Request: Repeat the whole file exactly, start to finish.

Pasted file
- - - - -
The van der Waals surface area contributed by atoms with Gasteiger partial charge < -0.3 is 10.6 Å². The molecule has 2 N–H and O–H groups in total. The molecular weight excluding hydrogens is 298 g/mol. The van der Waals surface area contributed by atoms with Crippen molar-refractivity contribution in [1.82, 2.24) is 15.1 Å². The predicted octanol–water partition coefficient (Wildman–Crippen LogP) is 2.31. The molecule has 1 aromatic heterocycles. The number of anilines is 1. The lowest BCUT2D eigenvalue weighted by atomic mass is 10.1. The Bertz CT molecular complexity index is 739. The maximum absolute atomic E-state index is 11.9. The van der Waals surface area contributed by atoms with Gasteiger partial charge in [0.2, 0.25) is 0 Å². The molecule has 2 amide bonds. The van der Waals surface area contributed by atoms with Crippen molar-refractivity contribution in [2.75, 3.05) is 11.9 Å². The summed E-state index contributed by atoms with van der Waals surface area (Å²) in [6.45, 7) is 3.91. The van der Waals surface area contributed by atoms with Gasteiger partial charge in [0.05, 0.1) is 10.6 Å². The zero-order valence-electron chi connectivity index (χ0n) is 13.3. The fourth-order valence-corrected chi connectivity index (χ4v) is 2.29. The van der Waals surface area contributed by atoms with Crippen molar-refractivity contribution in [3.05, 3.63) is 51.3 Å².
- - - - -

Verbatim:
The van der Waals surface area contributed by atoms with Gasteiger partial charge < -0.3 is 10.6 Å². The molecule has 2 N–H and O–H groups in total. The molecular weight excluding hydrogens is 298 g/mol. The van der Waals surface area contributed by atoms with Crippen molar-refractivity contribution in [1.82, 2.24) is 15.1 Å². The predicted octanol–water partition coefficient (Wildman–Crippen LogP) is 2.31. The molecule has 1 aromatic heterocycles. The number of anilines is 1. The lowest BCUT2D eigenvalue weighted by atomic mass is 10.1. The Bertz CT molecular complexity index is 739. The maximum absolute atomic E-state index is 11.9. The van der Waals surface area contributed by atoms with Gasteiger partial charge in [0.2, 0.25) is 0 Å². The molecule has 2 amide bonds. The van der Waals surface area contributed by atoms with Crippen molar-refractivity contribution in [2.75, 3.05) is 11.9 Å². The summed E-state index contributed by atoms with van der Waals surface area (Å²) in [6.45, 7) is 3.91. The van der Waals surface area contributed by atoms with Gasteiger partial charge in [0.05, 0.1) is 10.6 Å². The zero-order valence-electron chi connectivity index (χ0n) is 13.3. The fourth-order valence-corrected chi connectivity index (χ4v) is 2.29. The van der Waals surface area contributed by atoms with Crippen molar-refractivity contribution in [3.05, 3.63) is 51.3 Å².